Bribery at universities: who is abetting the vice?

By Dorcus Murungi

In 2016 Goretti, a student of Languages at Makerere University School of Arts, was shocked to find that marks of one of her course units were missing. “I was in a fix. It was approaching graduation time and I could not imagine missing on the graduation list. What was I going to tell my parents? The only option I had was to work out a way with a lecture. I succeeded,” she reveals.
Goretti talked to the lecturer and they agreed that she parts with Shs2m in return for marks. To date she does not know whether the marks had intentionally been removed and the lecturer just reinstated them or her paper had been misplaced and the lecturer forged a mark.
This she might never know, but what she says for certain is that there is a thriving trend of bribery at the institution, something that is giving fodder to forgery of marks.
“Some lectures intentionally lose students’ marks and ask students to pay and get a new mark or get a retake. The former saves time and stress,” Goretti asserts.

Growing vice
In September 2017, Makerere University ordered an investigation in all colleges and schools to verify the marks of all students who had graduated since 2011 to ascertain the authenticity of their results and the classes of degrees awarded.

The investigation was triggered by a preliminary report by the investigation committee that unearthed a staggering mismatch between results submitted by colleges and schools and final scores released by the Office of the academic registrar, which prompted the university to stretch the investigation to cover the past five years.
This was the same case in December 2014 when the then dean of Makerere University School of Languages, Literature and Communication, Dr Aaron Mushengyezi, wrote to the academic registrar demanding that names of 24 students from his school be deleted from the graduation list, which was due in January 2015.
In his letter, Dr Mushengyezi argued that the examination results for the 24 students had been investigated and found to be inconsistent with the records in the department.
“Hadija Aedeke’s Communication Skills course unit score, for instance, had mysteriously changed from 42 per cent, which was a failure, to 70 per cent; Nanyonga K Yudaya’s grades were upgraded from 45 per cent to 80s while Nassali Hajjarah’s results went up to 85 per cent from the initial 31 per cent,” read part of Dr Mushengyeze’s report.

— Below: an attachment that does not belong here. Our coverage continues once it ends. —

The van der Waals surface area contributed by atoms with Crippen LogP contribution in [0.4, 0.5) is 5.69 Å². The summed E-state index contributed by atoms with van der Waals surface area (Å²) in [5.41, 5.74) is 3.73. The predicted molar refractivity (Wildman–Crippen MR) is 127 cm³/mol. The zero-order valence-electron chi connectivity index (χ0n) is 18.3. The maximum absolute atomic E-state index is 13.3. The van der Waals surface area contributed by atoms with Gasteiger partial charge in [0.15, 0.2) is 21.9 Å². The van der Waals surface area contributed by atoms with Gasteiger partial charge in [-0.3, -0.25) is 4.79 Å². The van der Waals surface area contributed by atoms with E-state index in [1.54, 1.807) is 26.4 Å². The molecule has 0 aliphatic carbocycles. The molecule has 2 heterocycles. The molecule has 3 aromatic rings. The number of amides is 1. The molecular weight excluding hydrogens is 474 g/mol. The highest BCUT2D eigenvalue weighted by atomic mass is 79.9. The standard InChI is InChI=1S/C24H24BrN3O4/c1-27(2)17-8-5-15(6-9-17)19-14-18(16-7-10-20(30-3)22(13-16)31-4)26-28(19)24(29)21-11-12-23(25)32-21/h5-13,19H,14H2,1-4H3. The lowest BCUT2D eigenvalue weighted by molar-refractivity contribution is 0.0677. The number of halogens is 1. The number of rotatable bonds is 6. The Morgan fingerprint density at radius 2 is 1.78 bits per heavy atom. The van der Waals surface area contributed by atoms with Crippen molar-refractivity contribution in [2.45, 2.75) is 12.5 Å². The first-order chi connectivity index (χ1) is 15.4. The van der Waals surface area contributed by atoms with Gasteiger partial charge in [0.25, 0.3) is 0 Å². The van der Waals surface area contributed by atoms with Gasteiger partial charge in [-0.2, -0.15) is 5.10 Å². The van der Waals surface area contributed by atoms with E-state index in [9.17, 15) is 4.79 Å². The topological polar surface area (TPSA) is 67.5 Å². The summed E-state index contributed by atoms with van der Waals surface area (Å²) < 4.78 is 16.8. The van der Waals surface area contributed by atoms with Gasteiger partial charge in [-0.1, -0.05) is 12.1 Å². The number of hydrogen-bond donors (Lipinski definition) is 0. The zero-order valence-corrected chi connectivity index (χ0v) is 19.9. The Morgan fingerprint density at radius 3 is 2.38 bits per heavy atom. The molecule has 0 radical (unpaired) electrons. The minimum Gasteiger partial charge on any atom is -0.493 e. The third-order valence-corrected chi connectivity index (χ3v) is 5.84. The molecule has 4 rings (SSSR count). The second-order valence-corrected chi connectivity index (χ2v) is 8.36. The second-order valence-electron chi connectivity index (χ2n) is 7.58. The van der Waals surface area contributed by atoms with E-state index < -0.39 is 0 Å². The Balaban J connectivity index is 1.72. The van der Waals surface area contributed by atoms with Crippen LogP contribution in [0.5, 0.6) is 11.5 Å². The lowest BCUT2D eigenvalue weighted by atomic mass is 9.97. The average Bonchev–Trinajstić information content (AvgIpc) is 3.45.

Early this year, Emma, a student of Electrical Engineering at Kyambogo University, was questioned by one of his lecturers about why he had not sat for his examination. But Emma was confident he had sat for it despite what he called intimidation from the lecturer. He thus tasked the lecturer to produce the list where students signed as they handed in their papers.
“This is when he realised that I had cornered him and was ready to go all the way to prove I had sat for the exam. I was however, shocked when my colleagues told me that was his method of getting money from panicky students,” Emma reveals.

Who is to blame?
According to Prof Okello Ogwang, the deputy vice chancellor in charge of Academics at Makerere University, the need for shortcuts by students and greed on the side of some lecturers are the fodder for bribery in institutions of higher learning. He says majority of students do not want to go an extra mile to find out why they fail exams and resort to dubious ways.
“Bribery comes in when students fail to attain the required marks. When students join university, some do not attend lectures, fail course works only for them to start panicking in the end when they realise that they will not be able to graduate, which in most cases tempts them to bribe lecturers for superficial marks,” Prof Ogwang observes.
He says the vice was unheard of in the past because students then were focused and always eager to excel.

Punitive action
Dr Anthony Kakooza, the dean Faculty of Law at Uganda Christian University (UCU), says he has handled a few cases of bribery and forgery. He explains though that after conducting investigations, the culprits are handed over to the disciplinary committee, which decides on the punishment.
“Students are usually given a dead year so as to discourage others from indulging in the same practice. For lecturers, a staff tribunal decides their fate,” he explains.
At Makerere, Ogwang says whoever gets implicated in forgery is investigated and penalised if found guilty. However, he says this is sometimes frustrated by students who fail to adduce evidence.
“If the complainant drops the case along the way or does not produce sufficient evidence, how do you expect us to follow up?” he wonders. He challenges students to always avail proof for their allegations to help authorities have a basis for action.

Way forward
Prof Ogwang explains that Makerere has set up several structures that oversee results. He says the results from the departments have to tally with those at the different schools and colleges as well as those in the academic registrar’s office in order to be approved by the senate.
“If the results from the department are different from those at the colleges, then we investigate them,” he says.
At UCU, Dr Kakooza says, aside from structures, the institution emphasises integrity among staff and students which has minimised issues of fraud. “We train our students to have Christian morals right from the time they join our institution. this has helped us not experience so many fraud cases,” he says.
Skilled people are necessary for any country to develop. But with forging of marks thriving at our institutions of higher learning, this development may remain a mirage.

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